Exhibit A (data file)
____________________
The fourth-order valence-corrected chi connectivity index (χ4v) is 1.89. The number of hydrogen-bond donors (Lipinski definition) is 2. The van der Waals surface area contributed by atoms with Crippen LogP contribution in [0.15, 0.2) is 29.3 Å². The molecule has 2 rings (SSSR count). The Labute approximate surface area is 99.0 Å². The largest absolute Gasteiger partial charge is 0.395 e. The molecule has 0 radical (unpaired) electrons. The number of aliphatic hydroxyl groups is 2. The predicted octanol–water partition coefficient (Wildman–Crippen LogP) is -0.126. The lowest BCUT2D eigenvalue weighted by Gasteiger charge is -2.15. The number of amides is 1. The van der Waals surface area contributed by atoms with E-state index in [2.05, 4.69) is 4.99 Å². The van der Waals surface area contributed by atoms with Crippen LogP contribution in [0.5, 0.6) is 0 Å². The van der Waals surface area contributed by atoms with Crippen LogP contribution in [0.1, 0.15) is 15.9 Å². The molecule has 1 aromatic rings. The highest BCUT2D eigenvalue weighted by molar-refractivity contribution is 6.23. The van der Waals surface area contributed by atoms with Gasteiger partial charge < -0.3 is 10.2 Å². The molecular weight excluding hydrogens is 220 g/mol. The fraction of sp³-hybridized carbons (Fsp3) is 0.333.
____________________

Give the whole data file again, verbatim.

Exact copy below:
The fourth-order valence-corrected chi connectivity index (χ4v) is 1.89. The number of hydrogen-bond donors (Lipinski definition) is 2. The van der Waals surface area contributed by atoms with Crippen LogP contribution in [0.15, 0.2) is 29.3 Å². The molecule has 2 rings (SSSR count). The Labute approximate surface area is 99.0 Å². The largest absolute Gasteiger partial charge is 0.395 e. The molecule has 0 radical (unpaired) electrons. The number of aliphatic hydroxyl groups is 2. The predicted octanol–water partition coefficient (Wildman–Crippen LogP) is -0.126. The lowest BCUT2D eigenvalue weighted by Gasteiger charge is -2.15. The number of amides is 1. The van der Waals surface area contributed by atoms with E-state index in [2.05, 4.69) is 4.99 Å². The van der Waals surface area contributed by atoms with Crippen LogP contribution in [0.5, 0.6) is 0 Å². The van der Waals surface area contributed by atoms with Crippen LogP contribution in [0.1, 0.15) is 15.9 Å². The molecule has 1 aromatic rings. The highest BCUT2D eigenvalue weighted by molar-refractivity contribution is 6.23. The van der Waals surface area contributed by atoms with Gasteiger partial charge < -0.3 is 10.2 Å². The molecular weight excluding hydrogens is 220 g/mol. The fraction of sp³-hybridized carbons (Fsp3) is 0.333.